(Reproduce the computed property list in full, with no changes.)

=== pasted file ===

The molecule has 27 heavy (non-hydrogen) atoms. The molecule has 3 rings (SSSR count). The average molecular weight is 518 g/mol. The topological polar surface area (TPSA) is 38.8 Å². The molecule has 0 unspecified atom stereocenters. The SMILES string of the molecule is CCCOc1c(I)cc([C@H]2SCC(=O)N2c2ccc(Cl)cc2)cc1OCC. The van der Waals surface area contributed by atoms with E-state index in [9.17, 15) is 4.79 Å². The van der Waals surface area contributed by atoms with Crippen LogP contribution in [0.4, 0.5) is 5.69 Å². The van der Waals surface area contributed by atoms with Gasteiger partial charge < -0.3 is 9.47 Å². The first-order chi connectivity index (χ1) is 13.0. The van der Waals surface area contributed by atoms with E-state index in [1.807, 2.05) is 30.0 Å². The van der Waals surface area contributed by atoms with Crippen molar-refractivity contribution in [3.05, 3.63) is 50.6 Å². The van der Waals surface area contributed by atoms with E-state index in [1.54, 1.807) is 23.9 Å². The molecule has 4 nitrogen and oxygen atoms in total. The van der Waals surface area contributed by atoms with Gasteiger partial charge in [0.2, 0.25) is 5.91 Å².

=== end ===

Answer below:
The molecule has 27 heavy (non-hydrogen) atoms. The molecule has 3 rings (SSSR count). The average molecular weight is 518 g/mol. The topological polar surface area (TPSA) is 38.8 Å². The molecule has 0 unspecified atom stereocenters. The SMILES string of the molecule is CCCOc1c(I)cc([C@H]2SCC(=O)N2c2ccc(Cl)cc2)cc1OCC. The van der Waals surface area contributed by atoms with E-state index in [9.17, 15) is 4.79 Å². The van der Waals surface area contributed by atoms with Crippen LogP contribution in [0.4, 0.5) is 5.69 Å². The van der Waals surface area contributed by atoms with Gasteiger partial charge < -0.3 is 9.47 Å². The first-order chi connectivity index (χ1) is 13.0. The van der Waals surface area contributed by atoms with E-state index in [1.807, 2.05) is 30.0 Å². The van der Waals surface area contributed by atoms with Crippen molar-refractivity contribution in [3.05, 3.63) is 50.6 Å². The van der Waals surface area contributed by atoms with E-state index in [1.54, 1.807) is 23.9 Å². The molecule has 4 nitrogen and oxygen atoms in total. The van der Waals surface area contributed by atoms with Gasteiger partial charge in [0.2, 0.25) is 5.91 Å².